Today’s Big Read for those who are bored with the regular news (or lack thereof) is Robert Draper’s very long piece in the New York Times Magazine about the difficulty the Republican Party is experiencing in keeping up with the Obamas.
Draper wanders through a lot of territory in an article that is mostly drawn from interviews with Republicans–particularly younger Republicans–themselves. But his basic premise is that GOPers are becoming “obsolescent,” either because they are technologically inept, or don’t “get” young people or minorities (or unmarried women), or can’t get over stances on social issues that violently repel people who might otherwise vote for them, or let people like Rush Limbaugh define them, or are in denial about some or all of the above problems.
Because Draper quotes some reasonably well-known people (e.g., S.E. Cupp and Patrick Ruffini) sharing in elements of this indictment, it could cause a few days of rain on the parade of GOPers congratulating themselves for the “reinvention” they’ve already achieved by talking about immigration reform and cheering up-and-comers like Jindal and Rubio or even Rand Paul. The whole issue of the technology gap Democrats have opened up–which takes up a big chunk of Draper’s article–may be paradoxically reassuring to the conservative ideological mandarins of the GOP, since that’s something they probably figure they can just go out and buy.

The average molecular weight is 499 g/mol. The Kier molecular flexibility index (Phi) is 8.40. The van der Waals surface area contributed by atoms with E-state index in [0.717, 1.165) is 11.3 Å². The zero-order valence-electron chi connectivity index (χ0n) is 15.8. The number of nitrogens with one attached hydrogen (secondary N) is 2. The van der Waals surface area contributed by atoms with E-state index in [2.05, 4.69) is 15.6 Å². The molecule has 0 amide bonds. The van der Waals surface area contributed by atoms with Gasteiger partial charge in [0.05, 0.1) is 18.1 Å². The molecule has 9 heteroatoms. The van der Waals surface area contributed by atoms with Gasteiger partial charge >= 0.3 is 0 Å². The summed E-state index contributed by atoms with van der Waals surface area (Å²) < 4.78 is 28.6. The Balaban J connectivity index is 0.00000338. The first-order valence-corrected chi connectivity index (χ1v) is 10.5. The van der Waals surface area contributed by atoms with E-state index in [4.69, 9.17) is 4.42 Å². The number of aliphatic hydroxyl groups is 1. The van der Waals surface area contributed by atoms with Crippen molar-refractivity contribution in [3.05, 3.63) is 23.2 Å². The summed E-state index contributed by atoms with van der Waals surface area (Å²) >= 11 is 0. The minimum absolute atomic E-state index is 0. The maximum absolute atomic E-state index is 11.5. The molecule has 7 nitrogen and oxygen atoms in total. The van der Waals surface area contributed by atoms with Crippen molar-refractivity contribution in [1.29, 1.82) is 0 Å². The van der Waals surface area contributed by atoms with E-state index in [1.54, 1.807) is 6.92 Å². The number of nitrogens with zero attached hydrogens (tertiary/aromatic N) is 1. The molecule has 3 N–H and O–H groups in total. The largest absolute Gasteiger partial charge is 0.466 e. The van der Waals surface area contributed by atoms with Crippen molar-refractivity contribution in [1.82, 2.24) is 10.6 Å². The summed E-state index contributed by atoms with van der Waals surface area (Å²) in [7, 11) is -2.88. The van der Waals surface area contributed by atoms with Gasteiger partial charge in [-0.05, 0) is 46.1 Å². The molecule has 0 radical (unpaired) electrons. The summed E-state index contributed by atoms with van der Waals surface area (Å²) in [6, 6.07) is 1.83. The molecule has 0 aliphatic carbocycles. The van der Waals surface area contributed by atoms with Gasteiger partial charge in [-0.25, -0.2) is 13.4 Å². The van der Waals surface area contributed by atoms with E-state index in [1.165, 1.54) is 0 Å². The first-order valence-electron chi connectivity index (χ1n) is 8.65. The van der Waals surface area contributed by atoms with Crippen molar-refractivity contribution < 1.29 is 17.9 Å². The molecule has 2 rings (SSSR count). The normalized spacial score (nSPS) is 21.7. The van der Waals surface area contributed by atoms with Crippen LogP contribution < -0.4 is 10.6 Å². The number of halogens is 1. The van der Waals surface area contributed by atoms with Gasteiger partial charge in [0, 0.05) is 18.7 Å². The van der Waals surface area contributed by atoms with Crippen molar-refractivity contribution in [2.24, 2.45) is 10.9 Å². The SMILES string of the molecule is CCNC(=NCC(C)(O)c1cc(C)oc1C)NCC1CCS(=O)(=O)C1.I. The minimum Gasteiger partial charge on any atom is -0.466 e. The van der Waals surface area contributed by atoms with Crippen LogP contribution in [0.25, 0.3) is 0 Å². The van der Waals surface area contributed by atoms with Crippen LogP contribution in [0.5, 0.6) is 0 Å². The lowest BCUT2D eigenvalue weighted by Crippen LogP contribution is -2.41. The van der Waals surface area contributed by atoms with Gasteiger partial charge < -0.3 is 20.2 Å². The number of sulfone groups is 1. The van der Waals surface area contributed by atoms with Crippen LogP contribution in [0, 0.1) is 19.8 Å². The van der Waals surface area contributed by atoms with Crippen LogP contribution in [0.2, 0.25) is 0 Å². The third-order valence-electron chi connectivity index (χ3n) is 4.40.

But if you had to choose one theme that underlies the arguments Draper’s hearing from the cool kids of the GOP, it’s that the Christian Right has gotta go. It will be interesting to see if the leaders of that very important Republican faction–who have generated more Republican votes and dollars than all the hip libertarians ever born–realize they are once again being shown the door.